This recipe lets you run Docker within Docker.
This post demonstrates some powerful dtrace scripts for OS X.
Did you know that OS X has dtrace running on it?! I didn’t.
I want a Vagrant box on which to configure and develop WordPress. Here are some of the options. I wanted to decide on one. Here is how.
- Box: name
- Stars: on GitHub, # stars
- Ctrb: on GitHub, # contributors
- Rel: on GitHub, # releases
- Cmts: on GitHub, # commits
- Brn: on GitHub, # branches
- For: Purpose of box
- Rct: Gut reaction 1
*: Pros and Cons
- Rt2: Gut reaction 2
- Identify options
- Classify them by stars and contributors
- Get a gut reaction whether to dig deeper or not
- Review them again
VVV seems to be the best place to start.
When you create VMWare Fusion virtual machines through the GUI they are stored in
When Vagrant creates VMWare Fusion virtual machines they are stored in
Confirmed it myself.
Thank you JT Gray.
When you purchase the VMWare provider for Vagrant on Windows you learn that the provider name is
vmware_desktop. The only time that you will ever use this name is when you install the provider and the license. If you use that provider name anywhere else you will get message
The provider ‘vmware_desktop’ could not be found, but was requested to back the machine ‘default’. Please use a provider that exists.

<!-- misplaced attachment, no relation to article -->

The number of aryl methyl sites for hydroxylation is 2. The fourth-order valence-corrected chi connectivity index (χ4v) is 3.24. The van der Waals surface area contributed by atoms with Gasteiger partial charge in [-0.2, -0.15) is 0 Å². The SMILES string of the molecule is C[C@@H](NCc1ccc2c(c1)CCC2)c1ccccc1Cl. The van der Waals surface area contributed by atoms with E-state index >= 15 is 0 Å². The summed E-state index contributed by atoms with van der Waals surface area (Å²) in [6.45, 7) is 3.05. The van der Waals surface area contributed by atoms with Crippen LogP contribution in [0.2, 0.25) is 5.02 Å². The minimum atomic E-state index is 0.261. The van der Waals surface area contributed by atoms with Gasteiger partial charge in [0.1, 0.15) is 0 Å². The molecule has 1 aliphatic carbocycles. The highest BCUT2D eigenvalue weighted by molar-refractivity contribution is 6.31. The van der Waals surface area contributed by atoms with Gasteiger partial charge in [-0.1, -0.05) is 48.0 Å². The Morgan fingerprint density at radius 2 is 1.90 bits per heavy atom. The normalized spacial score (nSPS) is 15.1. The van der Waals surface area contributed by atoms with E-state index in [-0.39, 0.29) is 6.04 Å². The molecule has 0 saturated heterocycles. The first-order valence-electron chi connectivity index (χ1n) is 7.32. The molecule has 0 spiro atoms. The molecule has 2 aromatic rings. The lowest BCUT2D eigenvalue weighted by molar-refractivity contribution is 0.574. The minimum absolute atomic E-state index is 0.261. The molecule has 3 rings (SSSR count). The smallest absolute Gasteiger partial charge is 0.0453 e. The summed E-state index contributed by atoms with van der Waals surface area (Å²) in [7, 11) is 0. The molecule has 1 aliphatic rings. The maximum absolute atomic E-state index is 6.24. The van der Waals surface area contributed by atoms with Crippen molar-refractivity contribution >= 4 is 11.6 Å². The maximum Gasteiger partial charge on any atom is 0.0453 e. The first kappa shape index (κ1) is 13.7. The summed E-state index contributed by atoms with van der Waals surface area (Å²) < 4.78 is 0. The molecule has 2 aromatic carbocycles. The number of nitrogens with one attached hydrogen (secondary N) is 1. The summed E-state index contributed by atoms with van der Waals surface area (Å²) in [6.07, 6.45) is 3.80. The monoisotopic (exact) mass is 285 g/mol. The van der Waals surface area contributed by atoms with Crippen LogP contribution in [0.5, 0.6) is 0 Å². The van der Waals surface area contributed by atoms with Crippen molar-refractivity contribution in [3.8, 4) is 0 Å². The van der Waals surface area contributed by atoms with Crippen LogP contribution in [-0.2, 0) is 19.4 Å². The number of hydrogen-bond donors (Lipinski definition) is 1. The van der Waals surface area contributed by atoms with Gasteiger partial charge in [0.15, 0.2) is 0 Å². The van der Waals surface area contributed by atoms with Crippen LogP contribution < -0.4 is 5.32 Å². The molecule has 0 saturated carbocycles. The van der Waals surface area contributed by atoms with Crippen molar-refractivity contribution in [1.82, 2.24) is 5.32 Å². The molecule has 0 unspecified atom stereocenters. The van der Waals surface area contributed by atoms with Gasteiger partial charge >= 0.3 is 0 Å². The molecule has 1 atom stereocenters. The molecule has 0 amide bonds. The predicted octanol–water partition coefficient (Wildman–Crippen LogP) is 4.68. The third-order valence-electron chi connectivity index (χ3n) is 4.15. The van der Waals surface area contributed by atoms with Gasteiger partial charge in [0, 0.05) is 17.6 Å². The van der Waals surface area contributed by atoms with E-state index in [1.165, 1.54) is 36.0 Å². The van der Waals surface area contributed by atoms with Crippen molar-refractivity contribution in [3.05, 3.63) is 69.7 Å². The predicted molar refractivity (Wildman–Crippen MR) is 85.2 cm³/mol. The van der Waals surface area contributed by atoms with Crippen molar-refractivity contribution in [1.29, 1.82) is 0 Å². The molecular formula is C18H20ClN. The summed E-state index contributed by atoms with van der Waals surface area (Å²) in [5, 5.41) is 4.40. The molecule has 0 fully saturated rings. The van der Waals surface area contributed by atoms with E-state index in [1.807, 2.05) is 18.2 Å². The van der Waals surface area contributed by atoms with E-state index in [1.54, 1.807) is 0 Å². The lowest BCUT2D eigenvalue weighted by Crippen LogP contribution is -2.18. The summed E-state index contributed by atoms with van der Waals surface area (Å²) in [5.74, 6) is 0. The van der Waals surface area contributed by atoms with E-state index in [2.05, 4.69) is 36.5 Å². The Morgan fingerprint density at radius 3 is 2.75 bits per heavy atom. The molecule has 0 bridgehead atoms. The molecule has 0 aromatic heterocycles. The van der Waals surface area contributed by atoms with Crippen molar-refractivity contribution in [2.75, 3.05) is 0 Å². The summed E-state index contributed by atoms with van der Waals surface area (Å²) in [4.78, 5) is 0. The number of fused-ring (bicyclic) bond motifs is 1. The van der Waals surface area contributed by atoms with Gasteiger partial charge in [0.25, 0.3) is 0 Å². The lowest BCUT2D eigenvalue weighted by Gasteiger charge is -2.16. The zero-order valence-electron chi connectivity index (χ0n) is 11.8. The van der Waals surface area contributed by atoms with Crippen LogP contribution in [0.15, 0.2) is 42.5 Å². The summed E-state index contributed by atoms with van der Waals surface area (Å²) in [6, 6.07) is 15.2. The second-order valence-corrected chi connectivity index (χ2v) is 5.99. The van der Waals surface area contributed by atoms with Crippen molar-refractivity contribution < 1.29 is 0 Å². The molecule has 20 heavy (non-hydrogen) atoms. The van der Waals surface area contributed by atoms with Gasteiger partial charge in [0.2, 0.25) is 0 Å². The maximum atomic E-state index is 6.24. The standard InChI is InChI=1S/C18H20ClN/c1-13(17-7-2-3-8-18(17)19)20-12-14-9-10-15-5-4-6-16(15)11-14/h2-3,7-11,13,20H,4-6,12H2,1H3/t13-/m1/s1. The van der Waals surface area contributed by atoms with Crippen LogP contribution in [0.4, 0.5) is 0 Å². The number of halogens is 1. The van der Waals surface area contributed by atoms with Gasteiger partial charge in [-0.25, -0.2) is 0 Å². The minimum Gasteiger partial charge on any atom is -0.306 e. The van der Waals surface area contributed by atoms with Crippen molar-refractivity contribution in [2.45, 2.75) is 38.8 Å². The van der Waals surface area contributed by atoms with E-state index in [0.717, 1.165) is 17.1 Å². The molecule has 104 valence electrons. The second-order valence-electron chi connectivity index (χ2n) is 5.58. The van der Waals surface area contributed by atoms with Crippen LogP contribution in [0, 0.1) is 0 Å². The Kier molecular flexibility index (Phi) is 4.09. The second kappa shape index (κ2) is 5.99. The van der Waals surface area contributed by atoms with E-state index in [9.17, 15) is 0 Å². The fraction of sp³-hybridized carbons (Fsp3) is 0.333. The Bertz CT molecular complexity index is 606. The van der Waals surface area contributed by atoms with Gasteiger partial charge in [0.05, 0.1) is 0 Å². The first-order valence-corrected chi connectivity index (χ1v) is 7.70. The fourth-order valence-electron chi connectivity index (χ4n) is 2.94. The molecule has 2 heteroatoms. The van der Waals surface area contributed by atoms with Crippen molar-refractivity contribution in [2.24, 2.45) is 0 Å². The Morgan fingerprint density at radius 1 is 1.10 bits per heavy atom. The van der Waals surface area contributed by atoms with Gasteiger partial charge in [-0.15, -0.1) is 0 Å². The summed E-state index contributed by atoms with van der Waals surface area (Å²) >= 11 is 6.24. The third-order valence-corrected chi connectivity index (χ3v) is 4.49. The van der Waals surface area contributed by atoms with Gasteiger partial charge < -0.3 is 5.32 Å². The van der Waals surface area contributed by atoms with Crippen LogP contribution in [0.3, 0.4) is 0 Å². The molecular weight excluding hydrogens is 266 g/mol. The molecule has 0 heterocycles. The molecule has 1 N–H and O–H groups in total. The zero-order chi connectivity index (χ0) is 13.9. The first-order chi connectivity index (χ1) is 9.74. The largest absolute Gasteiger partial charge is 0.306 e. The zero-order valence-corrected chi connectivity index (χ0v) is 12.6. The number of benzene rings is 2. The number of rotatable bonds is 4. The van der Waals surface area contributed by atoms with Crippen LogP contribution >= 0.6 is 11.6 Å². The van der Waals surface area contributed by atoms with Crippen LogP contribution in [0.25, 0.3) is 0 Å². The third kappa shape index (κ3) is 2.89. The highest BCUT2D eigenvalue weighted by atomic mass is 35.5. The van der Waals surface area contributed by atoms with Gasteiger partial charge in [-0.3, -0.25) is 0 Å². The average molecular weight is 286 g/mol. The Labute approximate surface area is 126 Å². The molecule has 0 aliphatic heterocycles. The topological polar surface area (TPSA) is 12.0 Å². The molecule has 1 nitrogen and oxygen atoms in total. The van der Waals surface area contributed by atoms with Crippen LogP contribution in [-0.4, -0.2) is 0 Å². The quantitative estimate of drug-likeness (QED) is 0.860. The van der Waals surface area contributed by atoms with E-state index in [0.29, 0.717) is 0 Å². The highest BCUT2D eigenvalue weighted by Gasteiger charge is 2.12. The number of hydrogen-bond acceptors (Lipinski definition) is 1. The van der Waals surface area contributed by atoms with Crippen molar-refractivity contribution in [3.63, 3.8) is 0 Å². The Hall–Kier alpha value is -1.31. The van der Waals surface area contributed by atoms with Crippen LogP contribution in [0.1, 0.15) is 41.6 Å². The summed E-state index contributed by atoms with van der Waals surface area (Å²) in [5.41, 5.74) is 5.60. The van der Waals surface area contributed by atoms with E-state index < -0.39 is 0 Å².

The correct provider name is
You might mix up the two names when specify a provider when you are bringing a box up. I did it. He did it. It is easy to do, especially if you scan a box page to find the provider name. The name there is for the name to install the license, not to start up a box.
This “issue” has been around for over a year and wastes about an hour of your time if you are facing it on Windows.
You won’t view anything in this video and say “Oh my goodness I never imagined you could do that with a computer”. What will happen though is that now you will know how Azure lets you do that with a computer, all of their offerings from virtualization to networking to message queues covered. That is great to know. I chose this video specifically because it is the shortest. Further digging is required.
Brief, terse, compact, too many jokes. Excellent details. Not training, rather informational. Must have scripting/automation experience to appreciate the implications of what is covered. Without that experience, the presentation could be viewed as too light-weight.
Brief, terse, compact. Excellent details required to deploy a system to IIS. Not training, rather informational. Must have server/system-deploy experience, and therefore questions, before viewing.
Introducing DevOps to your organization can be done really, really simply.
First have the project team lead set up the development environment on his machine, all the while documenting how to do so. Second have a another team member follow and execute the steps. The lead and team member should discuss and review the process and make improvement. Third, have an engineer totally unfamiliar with the project follow the steps to the point where he can successfully run the automated tests in less than sixty minutes.
When this may be done successfully, it is time for a DevOps engineer to automate that process.
Here is a hyper-v plugin for Packer.io.
Great to see the infrastructure taking off for Windows.